The music of James Whitbourn falls comfortably within the tradition of British choral music as it developed in the early and mid-20th century, and most of the pieces recorded have a tone of quiet reverence. Whitbourn prefers homophony to counterpoint, so his texts are easily understood. His works feature traditional organ accompaniments, to which, in several works, he adds an obbligato instrument or percussion. While the works are well-crafted, most have the sound of music that has been heard before, particularly in the conventionality of the harmony and predictability of the cadences. Each is attractive on its own, but taken together, they leave the impression that Whitbourn doesn't have a particularly wide range. One of the most attractive pieces is the quirky Alleluia jubilate, for women's voices, which has a nice rhythmic springiness tied to an archaic modal quality. The most ambitious work, the seven-movement Luminosity, written to accompany a dance, offers a fresh sound with its use of percussion, viola, and the conventions of classical Indian music, but the choral writing is often embarrassingly derivative, sometimes of Morten Lauridsen, sometimes of mystical minimalists like Arvo Pärt. One of its movements, though, "Ask the Beauty," with a text by Augustine of Hippo, stands out for its ecstatic radiance and showcases the composer at his best. British choral ensemble Commotio, led by Matthew Berry, turns in expert and committed performances, singing with warmth and a good blend. The album should appeal to fans of conservative British choral music.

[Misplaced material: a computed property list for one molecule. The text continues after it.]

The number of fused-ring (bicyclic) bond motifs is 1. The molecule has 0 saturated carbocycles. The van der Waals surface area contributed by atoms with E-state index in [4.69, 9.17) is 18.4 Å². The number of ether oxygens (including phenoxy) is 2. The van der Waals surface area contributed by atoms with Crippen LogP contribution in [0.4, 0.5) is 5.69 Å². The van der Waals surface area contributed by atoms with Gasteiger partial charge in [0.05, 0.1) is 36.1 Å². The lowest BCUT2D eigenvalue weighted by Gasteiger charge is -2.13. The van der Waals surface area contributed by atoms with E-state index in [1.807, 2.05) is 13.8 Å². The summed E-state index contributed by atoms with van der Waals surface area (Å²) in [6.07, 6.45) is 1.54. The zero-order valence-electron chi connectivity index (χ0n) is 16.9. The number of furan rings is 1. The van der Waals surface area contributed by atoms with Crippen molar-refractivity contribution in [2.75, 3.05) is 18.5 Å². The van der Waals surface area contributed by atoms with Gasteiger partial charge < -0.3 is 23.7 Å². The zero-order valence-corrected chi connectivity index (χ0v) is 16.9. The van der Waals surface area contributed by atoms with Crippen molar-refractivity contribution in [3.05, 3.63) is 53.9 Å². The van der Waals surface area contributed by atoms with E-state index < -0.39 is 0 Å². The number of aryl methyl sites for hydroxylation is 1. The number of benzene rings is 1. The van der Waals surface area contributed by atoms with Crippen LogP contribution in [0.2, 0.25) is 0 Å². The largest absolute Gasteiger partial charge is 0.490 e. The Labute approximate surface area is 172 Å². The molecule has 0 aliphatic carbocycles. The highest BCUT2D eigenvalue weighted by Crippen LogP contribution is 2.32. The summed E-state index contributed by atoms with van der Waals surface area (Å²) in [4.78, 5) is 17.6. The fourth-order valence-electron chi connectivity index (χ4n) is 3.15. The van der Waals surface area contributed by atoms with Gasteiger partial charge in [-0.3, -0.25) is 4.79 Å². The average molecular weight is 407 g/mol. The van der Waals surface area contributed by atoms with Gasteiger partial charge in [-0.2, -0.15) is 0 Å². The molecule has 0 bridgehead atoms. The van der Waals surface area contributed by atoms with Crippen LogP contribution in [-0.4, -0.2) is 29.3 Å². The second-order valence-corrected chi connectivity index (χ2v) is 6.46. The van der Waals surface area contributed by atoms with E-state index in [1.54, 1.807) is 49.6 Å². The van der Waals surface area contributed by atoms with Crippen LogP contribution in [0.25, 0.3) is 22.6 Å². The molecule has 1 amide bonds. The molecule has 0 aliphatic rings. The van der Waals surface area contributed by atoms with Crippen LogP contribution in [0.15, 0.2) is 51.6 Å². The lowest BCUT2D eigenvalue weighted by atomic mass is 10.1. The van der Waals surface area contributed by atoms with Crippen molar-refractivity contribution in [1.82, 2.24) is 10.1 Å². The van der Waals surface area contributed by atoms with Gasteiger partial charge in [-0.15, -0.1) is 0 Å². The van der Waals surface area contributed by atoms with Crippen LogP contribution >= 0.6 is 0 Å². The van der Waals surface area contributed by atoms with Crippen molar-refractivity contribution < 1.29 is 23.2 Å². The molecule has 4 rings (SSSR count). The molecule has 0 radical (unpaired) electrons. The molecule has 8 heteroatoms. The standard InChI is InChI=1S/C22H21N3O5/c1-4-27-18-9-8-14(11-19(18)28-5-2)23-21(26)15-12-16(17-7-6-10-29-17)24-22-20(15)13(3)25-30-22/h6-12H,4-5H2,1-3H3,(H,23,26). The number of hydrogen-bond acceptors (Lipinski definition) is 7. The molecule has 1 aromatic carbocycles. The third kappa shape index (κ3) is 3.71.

AllMusic Review by Stephen Eddins
|Magnificat & Nunc Dimittis (Collegium regale)|